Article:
Crohn's Disease and
Dehydroepiandrosterone (DHEA) is low in patients with Crohn's Disease.
Initial research reports that DHEA supplements are safe for short-term use
in patients with Crohn's disease. Preliminary research suggests possible
Crohn’s Disease is a chronic
disorder that causes inflammation of the digestive or gastrointestinal
tract. It generally occurs in the lower part of the small intestine, but may
affect any part of the digestive tract - from the mouth to the anus.
Crohn’s Disease is also known
as Inflammatory Bowel Disease (IBD). This is the general name for diseases
in the intestines.
In a study of 115 Crohn's Disease patients
compared to 66 healthy controls and 64 UC patients, both Crohn's Disease
and Ulcerative Colitis patients had low serum DHEA-sulfate (DHEAS) levels
compared to controls. In Crohn's Disease patients, but not Ulcerative
Colitis patients, low DHEAS levels were correlated with high ESR, while
high cortisol was associated with high ESR and CRP. Another study found a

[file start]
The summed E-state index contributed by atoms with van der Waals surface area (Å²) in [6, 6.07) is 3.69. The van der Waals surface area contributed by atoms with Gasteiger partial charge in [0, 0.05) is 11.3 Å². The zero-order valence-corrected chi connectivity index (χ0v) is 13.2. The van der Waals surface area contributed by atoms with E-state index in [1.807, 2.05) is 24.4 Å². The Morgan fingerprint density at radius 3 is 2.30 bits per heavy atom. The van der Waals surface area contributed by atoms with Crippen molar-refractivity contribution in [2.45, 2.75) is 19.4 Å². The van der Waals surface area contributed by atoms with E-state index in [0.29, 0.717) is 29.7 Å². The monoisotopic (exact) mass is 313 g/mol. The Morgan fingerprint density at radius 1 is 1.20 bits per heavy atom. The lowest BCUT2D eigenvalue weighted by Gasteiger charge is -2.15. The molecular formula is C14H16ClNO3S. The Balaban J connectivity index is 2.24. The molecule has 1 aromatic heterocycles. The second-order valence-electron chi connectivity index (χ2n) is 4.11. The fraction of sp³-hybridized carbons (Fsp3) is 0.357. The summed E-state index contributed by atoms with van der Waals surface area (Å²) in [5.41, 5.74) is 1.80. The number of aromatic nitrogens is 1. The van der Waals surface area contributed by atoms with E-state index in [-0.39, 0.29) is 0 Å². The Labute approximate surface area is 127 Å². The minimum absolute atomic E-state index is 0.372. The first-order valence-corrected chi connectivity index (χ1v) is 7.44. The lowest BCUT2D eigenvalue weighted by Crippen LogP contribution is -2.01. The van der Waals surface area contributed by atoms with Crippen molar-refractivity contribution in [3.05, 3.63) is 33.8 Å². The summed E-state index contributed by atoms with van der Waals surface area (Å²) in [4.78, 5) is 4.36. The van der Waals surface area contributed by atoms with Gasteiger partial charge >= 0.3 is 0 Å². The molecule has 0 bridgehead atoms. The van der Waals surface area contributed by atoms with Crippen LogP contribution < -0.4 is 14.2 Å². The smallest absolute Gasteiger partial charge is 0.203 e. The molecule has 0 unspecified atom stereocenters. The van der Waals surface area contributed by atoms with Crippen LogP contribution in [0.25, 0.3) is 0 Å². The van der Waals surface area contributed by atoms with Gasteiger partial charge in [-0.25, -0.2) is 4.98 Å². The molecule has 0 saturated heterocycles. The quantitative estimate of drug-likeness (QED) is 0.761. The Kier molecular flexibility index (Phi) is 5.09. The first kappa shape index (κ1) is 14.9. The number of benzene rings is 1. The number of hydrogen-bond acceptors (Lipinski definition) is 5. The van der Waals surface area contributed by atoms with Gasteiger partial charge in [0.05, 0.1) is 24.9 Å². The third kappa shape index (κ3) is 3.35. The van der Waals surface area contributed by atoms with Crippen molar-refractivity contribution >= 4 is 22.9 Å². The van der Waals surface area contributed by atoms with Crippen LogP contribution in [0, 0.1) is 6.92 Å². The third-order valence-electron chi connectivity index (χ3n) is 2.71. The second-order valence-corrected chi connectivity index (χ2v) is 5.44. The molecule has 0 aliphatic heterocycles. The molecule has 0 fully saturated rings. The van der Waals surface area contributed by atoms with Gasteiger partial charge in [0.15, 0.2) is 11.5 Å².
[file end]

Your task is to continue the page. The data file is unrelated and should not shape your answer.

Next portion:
shift in the ratio of cortisol:DHEA in Crohn's Disease patients with
active disease, with higher cortisol and lower DHEA levels.
A phase 2 pilot trial was conducted to evaluate
its effect in IBD patients. Twenty patients (seven with Crohn's Disease;
13 with Ulcerative Colitis), ages 18-45, were given 200 mg
Dehydroepiandrosterone orally once daily for 56 days.
All patients were
experiencing active disease, defined as CDAI > 150, refractory to other
medications. All medications remained the same for two weeks prior to and
during the study. One patient with Crohn's Disease (and four with
Ulcerative Colitis) dropped out because of disease exacerbation or
noncompliance. In the Crohn's Disease group, six of seven responded to
treatment with a decrease in CDAI of 70 points or more. In all six
responders, the CDAI dropped below 150, putting them into remission. The
one patient who did not respond dropped out during the first week. Number
of liquid stools, bloody diarrhea, abdominal pain, and CRP all decreased.
One Crohn's Diseas patient relapsed on day 56. Patients were followed for
eight weeks after the end of the study and no further Crohn's Disease
relapses were reported.